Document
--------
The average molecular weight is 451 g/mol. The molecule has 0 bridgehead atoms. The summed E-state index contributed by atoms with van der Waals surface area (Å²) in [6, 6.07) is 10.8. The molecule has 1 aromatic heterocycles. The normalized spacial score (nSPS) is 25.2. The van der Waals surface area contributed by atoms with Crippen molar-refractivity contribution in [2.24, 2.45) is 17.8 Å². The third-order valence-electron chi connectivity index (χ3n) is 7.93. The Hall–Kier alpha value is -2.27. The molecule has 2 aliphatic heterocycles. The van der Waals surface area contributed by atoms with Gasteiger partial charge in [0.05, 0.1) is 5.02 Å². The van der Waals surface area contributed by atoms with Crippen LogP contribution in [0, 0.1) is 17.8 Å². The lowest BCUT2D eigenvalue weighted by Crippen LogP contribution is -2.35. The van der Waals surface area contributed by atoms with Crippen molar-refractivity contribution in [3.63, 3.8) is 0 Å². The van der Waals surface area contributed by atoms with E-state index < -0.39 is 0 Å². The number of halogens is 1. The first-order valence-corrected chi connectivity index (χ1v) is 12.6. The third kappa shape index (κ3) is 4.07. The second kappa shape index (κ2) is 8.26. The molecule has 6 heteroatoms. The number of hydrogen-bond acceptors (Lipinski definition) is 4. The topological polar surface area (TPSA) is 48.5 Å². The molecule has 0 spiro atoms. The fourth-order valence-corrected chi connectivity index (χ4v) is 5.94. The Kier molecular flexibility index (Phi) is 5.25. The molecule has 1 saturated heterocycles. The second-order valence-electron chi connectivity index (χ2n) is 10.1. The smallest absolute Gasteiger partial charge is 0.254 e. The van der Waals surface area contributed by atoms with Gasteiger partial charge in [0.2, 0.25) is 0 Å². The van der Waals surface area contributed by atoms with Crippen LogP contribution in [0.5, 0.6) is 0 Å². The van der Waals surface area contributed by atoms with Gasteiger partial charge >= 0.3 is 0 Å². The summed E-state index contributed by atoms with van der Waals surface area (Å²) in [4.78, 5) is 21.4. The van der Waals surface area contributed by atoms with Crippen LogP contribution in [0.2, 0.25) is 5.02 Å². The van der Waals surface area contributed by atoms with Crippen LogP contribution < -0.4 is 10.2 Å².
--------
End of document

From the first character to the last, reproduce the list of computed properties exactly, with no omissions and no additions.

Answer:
The average molecular weight is 451 g/mol. The molecule has 0 bridgehead atoms. The summed E-state index contributed by atoms with van der Waals surface area (Å²) in [6, 6.07) is 10.8. The molecule has 1 aromatic heterocycles. The normalized spacial score (nSPS) is 25.2. The van der Waals surface area contributed by atoms with Crippen molar-refractivity contribution in [2.24, 2.45) is 17.8 Å². The third-order valence-electron chi connectivity index (χ3n) is 7.93. The Hall–Kier alpha value is -2.27. The molecule has 2 aliphatic heterocycles. The van der Waals surface area contributed by atoms with Gasteiger partial charge in [0.05, 0.1) is 5.02 Å². The van der Waals surface area contributed by atoms with Crippen LogP contribution in [0, 0.1) is 17.8 Å². The lowest BCUT2D eigenvalue weighted by Crippen LogP contribution is -2.35. The van der Waals surface area contributed by atoms with Crippen molar-refractivity contribution in [3.63, 3.8) is 0 Å². The van der Waals surface area contributed by atoms with E-state index < -0.39 is 0 Å². The number of halogens is 1. The first-order valence-corrected chi connectivity index (χ1v) is 12.6. The third kappa shape index (κ3) is 4.07. The second kappa shape index (κ2) is 8.26. The molecule has 6 heteroatoms. The number of hydrogen-bond acceptors (Lipinski definition) is 4. The topological polar surface area (TPSA) is 48.5 Å². The molecule has 0 spiro atoms. The fourth-order valence-corrected chi connectivity index (χ4v) is 5.94. The Kier molecular flexibility index (Phi) is 5.25. The molecule has 1 saturated heterocycles. The second-order valence-electron chi connectivity index (χ2n) is 10.1. The smallest absolute Gasteiger partial charge is 0.254 e. The van der Waals surface area contributed by atoms with Gasteiger partial charge in [0.2, 0.25) is 0 Å². The van der Waals surface area contributed by atoms with Crippen LogP contribution in [0.5, 0.6) is 0 Å². The van der Waals surface area contributed by atoms with Gasteiger partial charge >= 0.3 is 0 Å². The summed E-state index contributed by atoms with van der Waals surface area (Å²) in [4.78, 5) is 21.4. The van der Waals surface area contributed by atoms with Crippen LogP contribution in [0.2, 0.25) is 5.02 Å². The van der Waals surface area contributed by atoms with Crippen LogP contribution < -0.4 is 10.2 Å².